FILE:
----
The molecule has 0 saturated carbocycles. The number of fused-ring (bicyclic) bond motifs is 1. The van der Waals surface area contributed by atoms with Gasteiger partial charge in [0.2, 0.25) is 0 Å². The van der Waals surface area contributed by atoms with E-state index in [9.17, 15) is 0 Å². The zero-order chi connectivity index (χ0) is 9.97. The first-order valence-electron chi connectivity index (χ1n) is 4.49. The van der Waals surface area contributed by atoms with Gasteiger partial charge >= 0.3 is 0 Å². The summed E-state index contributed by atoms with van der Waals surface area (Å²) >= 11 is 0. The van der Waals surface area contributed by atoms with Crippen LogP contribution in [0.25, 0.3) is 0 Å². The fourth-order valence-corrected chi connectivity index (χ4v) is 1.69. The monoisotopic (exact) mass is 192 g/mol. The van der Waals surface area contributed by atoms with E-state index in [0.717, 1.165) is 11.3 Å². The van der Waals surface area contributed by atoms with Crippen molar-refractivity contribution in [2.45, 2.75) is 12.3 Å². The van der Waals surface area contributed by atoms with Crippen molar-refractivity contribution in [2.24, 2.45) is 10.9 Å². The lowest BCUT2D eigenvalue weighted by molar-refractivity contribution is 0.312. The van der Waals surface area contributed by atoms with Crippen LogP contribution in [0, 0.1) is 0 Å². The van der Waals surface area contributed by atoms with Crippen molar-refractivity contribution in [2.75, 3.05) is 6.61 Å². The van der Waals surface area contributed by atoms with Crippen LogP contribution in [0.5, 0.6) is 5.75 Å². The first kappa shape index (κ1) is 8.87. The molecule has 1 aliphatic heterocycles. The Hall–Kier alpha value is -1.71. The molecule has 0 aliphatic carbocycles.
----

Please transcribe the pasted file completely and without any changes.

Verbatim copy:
The molecule has 0 saturated carbocycles. The number of fused-ring (bicyclic) bond motifs is 1. The van der Waals surface area contributed by atoms with Gasteiger partial charge in [0.2, 0.25) is 0 Å². The van der Waals surface area contributed by atoms with E-state index in [9.17, 15) is 0 Å². The zero-order chi connectivity index (χ0) is 9.97. The first-order valence-electron chi connectivity index (χ1n) is 4.49. The van der Waals surface area contributed by atoms with Gasteiger partial charge >= 0.3 is 0 Å². The summed E-state index contributed by atoms with van der Waals surface area (Å²) >= 11 is 0. The van der Waals surface area contributed by atoms with Crippen LogP contribution in [0.25, 0.3) is 0 Å². The fourth-order valence-corrected chi connectivity index (χ4v) is 1.69. The monoisotopic (exact) mass is 192 g/mol. The van der Waals surface area contributed by atoms with E-state index in [0.717, 1.165) is 11.3 Å². The van der Waals surface area contributed by atoms with Crippen molar-refractivity contribution in [2.45, 2.75) is 12.3 Å². The van der Waals surface area contributed by atoms with Crippen molar-refractivity contribution in [2.24, 2.45) is 10.9 Å². The lowest BCUT2D eigenvalue weighted by molar-refractivity contribution is 0.312. The van der Waals surface area contributed by atoms with Crippen LogP contribution in [0, 0.1) is 0 Å². The van der Waals surface area contributed by atoms with Crippen molar-refractivity contribution in [2.75, 3.05) is 6.61 Å². The van der Waals surface area contributed by atoms with Crippen LogP contribution in [0.5, 0.6) is 5.75 Å². The first kappa shape index (κ1) is 8.87. The molecule has 1 aliphatic heterocycles. The Hall–Kier alpha value is -1.71. The molecule has 0 aliphatic carbocycles.